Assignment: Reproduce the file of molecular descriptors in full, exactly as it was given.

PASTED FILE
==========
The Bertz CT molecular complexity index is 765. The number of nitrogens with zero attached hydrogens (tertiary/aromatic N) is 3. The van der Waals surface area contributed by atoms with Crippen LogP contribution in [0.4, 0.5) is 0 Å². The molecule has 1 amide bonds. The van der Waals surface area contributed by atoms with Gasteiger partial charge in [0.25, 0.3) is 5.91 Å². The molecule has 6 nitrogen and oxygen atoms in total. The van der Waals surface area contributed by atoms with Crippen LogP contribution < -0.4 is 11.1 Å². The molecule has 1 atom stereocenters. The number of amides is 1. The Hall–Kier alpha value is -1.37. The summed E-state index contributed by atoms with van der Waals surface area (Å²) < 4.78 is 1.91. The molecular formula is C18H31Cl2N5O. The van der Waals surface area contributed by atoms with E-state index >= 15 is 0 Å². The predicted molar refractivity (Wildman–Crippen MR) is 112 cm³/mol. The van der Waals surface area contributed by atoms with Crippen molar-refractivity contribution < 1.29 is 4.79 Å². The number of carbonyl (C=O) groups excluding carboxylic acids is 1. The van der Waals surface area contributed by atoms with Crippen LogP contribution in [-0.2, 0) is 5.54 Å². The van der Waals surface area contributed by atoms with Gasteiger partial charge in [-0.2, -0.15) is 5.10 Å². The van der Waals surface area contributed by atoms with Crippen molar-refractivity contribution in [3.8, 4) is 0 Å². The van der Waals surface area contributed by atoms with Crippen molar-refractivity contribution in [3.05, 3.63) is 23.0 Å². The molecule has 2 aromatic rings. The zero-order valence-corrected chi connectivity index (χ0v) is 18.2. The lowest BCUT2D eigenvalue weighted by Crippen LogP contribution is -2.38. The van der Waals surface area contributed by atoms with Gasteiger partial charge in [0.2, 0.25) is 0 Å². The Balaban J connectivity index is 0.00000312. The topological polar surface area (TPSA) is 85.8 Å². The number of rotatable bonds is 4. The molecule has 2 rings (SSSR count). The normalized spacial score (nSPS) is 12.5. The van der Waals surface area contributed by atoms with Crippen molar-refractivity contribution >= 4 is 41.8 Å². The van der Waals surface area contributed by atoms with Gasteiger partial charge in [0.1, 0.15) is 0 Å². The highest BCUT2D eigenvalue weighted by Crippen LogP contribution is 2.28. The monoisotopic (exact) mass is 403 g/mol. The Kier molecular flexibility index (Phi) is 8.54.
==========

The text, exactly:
The Bertz CT molecular complexity index is 765. The number of nitrogens with zero attached hydrogens (tertiary/aromatic N) is 3. The van der Waals surface area contributed by atoms with Crippen LogP contribution in [0.4, 0.5) is 0 Å². The molecule has 1 amide bonds. The van der Waals surface area contributed by atoms with Gasteiger partial charge in [0.25, 0.3) is 5.91 Å². The molecule has 6 nitrogen and oxygen atoms in total. The van der Waals surface area contributed by atoms with Crippen LogP contribution < -0.4 is 11.1 Å². The molecule has 1 atom stereocenters. The number of amides is 1. The Hall–Kier alpha value is -1.37. The summed E-state index contributed by atoms with van der Waals surface area (Å²) < 4.78 is 1.91. The molecular formula is C18H31Cl2N5O. The van der Waals surface area contributed by atoms with E-state index >= 15 is 0 Å². The predicted molar refractivity (Wildman–Crippen MR) is 112 cm³/mol. The van der Waals surface area contributed by atoms with Crippen molar-refractivity contribution < 1.29 is 4.79 Å². The number of carbonyl (C=O) groups excluding carboxylic acids is 1. The van der Waals surface area contributed by atoms with Crippen LogP contribution in [-0.2, 0) is 5.54 Å². The van der Waals surface area contributed by atoms with Gasteiger partial charge in [-0.2, -0.15) is 5.10 Å². The van der Waals surface area contributed by atoms with Crippen molar-refractivity contribution in [3.8, 4) is 0 Å². The van der Waals surface area contributed by atoms with Crippen molar-refractivity contribution in [3.05, 3.63) is 23.0 Å². The molecule has 2 aromatic rings. The zero-order valence-corrected chi connectivity index (χ0v) is 18.2. The lowest BCUT2D eigenvalue weighted by Crippen LogP contribution is -2.38. The van der Waals surface area contributed by atoms with Gasteiger partial charge in [0.2, 0.25) is 0 Å². The Balaban J connectivity index is 0.00000312. The topological polar surface area (TPSA) is 85.8 Å². The number of rotatable bonds is 4. The molecule has 2 rings (SSSR count). The normalized spacial score (nSPS) is 12.5. The van der Waals surface area contributed by atoms with Crippen molar-refractivity contribution >= 4 is 41.8 Å². The van der Waals surface area contributed by atoms with Gasteiger partial charge in [0.1, 0.15) is 0 Å². The highest BCUT2D eigenvalue weighted by Crippen LogP contribution is 2.28. The monoisotopic (exact) mass is 403 g/mol. The Kier molecular flexibility index (Phi) is 8.54.